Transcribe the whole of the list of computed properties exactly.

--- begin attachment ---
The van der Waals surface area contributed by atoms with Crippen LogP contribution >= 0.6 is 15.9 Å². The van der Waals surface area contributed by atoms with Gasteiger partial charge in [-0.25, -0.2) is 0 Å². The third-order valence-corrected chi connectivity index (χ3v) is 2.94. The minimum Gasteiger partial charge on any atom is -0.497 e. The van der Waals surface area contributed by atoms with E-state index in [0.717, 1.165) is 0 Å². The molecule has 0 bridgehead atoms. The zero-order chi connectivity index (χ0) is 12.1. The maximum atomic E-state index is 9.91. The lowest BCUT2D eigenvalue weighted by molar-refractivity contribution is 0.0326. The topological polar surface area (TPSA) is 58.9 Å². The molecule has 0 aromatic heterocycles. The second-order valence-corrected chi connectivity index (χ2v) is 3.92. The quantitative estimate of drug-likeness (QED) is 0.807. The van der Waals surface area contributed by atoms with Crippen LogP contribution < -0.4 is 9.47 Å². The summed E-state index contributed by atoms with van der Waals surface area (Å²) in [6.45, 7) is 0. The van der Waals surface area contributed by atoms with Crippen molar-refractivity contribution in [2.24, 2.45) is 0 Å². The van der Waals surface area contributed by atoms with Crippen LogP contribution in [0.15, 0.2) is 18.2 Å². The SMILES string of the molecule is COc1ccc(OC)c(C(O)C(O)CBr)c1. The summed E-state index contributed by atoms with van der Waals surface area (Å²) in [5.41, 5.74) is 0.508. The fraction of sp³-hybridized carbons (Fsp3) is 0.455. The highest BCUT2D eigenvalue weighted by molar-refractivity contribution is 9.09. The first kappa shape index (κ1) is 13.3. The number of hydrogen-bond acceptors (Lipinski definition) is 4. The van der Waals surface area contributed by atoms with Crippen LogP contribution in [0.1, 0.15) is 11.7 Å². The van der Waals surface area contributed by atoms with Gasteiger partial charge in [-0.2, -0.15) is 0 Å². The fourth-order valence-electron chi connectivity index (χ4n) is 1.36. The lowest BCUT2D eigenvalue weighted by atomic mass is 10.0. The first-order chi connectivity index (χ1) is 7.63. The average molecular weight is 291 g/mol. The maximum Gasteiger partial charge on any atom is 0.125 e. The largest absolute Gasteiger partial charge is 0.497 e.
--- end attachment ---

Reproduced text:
The van der Waals surface area contributed by atoms with Crippen LogP contribution >= 0.6 is 15.9 Å². The van der Waals surface area contributed by atoms with Gasteiger partial charge in [-0.25, -0.2) is 0 Å². The third-order valence-corrected chi connectivity index (χ3v) is 2.94. The minimum Gasteiger partial charge on any atom is -0.497 e. The van der Waals surface area contributed by atoms with E-state index in [0.717, 1.165) is 0 Å². The molecule has 0 bridgehead atoms. The zero-order chi connectivity index (χ0) is 12.1. The maximum atomic E-state index is 9.91. The lowest BCUT2D eigenvalue weighted by molar-refractivity contribution is 0.0326. The topological polar surface area (TPSA) is 58.9 Å². The molecule has 0 aromatic heterocycles. The second-order valence-corrected chi connectivity index (χ2v) is 3.92. The quantitative estimate of drug-likeness (QED) is 0.807. The van der Waals surface area contributed by atoms with Crippen LogP contribution < -0.4 is 9.47 Å². The summed E-state index contributed by atoms with van der Waals surface area (Å²) in [6.45, 7) is 0. The van der Waals surface area contributed by atoms with Crippen molar-refractivity contribution in [2.24, 2.45) is 0 Å². The van der Waals surface area contributed by atoms with Crippen LogP contribution in [0.15, 0.2) is 18.2 Å². The SMILES string of the molecule is COc1ccc(OC)c(C(O)C(O)CBr)c1. The summed E-state index contributed by atoms with van der Waals surface area (Å²) in [5.41, 5.74) is 0.508. The fraction of sp³-hybridized carbons (Fsp3) is 0.455. The highest BCUT2D eigenvalue weighted by molar-refractivity contribution is 9.09. The first kappa shape index (κ1) is 13.3. The number of hydrogen-bond acceptors (Lipinski definition) is 4. The van der Waals surface area contributed by atoms with Crippen LogP contribution in [0.1, 0.15) is 11.7 Å². The van der Waals surface area contributed by atoms with Gasteiger partial charge in [-0.2, -0.15) is 0 Å². The fourth-order valence-electron chi connectivity index (χ4n) is 1.36. The lowest BCUT2D eigenvalue weighted by atomic mass is 10.0. The first-order chi connectivity index (χ1) is 7.63. The average molecular weight is 291 g/mol. The maximum Gasteiger partial charge on any atom is 0.125 e. The largest absolute Gasteiger partial charge is 0.497 e.